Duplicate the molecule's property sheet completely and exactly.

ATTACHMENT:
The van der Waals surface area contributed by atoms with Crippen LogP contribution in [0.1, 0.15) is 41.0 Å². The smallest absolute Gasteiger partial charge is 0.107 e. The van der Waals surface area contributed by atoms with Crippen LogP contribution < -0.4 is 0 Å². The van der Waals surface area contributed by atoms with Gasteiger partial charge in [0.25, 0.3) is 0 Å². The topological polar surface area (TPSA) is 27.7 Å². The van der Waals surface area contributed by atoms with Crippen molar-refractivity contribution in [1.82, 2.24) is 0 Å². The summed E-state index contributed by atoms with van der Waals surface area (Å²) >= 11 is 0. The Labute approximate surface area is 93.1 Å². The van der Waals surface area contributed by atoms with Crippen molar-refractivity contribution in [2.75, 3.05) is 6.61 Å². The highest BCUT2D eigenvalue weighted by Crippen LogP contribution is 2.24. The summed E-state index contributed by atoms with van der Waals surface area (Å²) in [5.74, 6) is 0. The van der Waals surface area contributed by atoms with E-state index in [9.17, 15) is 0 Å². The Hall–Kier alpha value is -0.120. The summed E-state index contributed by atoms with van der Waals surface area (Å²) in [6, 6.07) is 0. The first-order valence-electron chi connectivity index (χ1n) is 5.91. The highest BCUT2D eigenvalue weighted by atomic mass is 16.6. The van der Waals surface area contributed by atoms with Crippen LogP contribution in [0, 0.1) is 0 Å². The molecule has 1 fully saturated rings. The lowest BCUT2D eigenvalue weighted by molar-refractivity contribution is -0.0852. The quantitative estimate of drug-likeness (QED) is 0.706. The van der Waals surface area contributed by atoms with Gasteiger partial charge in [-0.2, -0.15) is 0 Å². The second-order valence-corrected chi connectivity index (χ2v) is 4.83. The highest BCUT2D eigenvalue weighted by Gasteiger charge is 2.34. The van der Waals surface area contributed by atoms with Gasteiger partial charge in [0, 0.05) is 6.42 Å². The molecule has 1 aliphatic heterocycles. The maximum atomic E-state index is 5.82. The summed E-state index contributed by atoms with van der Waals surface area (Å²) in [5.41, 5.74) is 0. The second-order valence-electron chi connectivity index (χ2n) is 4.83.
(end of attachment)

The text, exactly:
The van der Waals surface area contributed by atoms with Crippen LogP contribution in [0.1, 0.15) is 41.0 Å². The smallest absolute Gasteiger partial charge is 0.107 e. The van der Waals surface area contributed by atoms with Crippen LogP contribution < -0.4 is 0 Å². The van der Waals surface area contributed by atoms with Gasteiger partial charge in [0.25, 0.3) is 0 Å². The topological polar surface area (TPSA) is 27.7 Å². The van der Waals surface area contributed by atoms with Crippen molar-refractivity contribution in [1.82, 2.24) is 0 Å². The summed E-state index contributed by atoms with van der Waals surface area (Å²) >= 11 is 0. The Labute approximate surface area is 93.1 Å². The van der Waals surface area contributed by atoms with Crippen molar-refractivity contribution in [2.75, 3.05) is 6.61 Å². The highest BCUT2D eigenvalue weighted by Crippen LogP contribution is 2.24. The summed E-state index contributed by atoms with van der Waals surface area (Å²) in [5.74, 6) is 0. The van der Waals surface area contributed by atoms with E-state index in [9.17, 15) is 0 Å². The Hall–Kier alpha value is -0.120. The summed E-state index contributed by atoms with van der Waals surface area (Å²) in [6, 6.07) is 0. The first-order valence-electron chi connectivity index (χ1n) is 5.91. The highest BCUT2D eigenvalue weighted by atomic mass is 16.6. The van der Waals surface area contributed by atoms with Crippen LogP contribution in [0, 0.1) is 0 Å². The molecule has 1 fully saturated rings. The lowest BCUT2D eigenvalue weighted by molar-refractivity contribution is -0.0852. The quantitative estimate of drug-likeness (QED) is 0.706. The van der Waals surface area contributed by atoms with Gasteiger partial charge in [-0.2, -0.15) is 0 Å². The second-order valence-corrected chi connectivity index (χ2v) is 4.83. The highest BCUT2D eigenvalue weighted by Gasteiger charge is 2.34. The van der Waals surface area contributed by atoms with Gasteiger partial charge in [0, 0.05) is 6.42 Å². The molecule has 1 aliphatic heterocycles. The maximum atomic E-state index is 5.82. The summed E-state index contributed by atoms with van der Waals surface area (Å²) in [5.41, 5.74) is 0. The second-order valence-electron chi connectivity index (χ2n) is 4.83.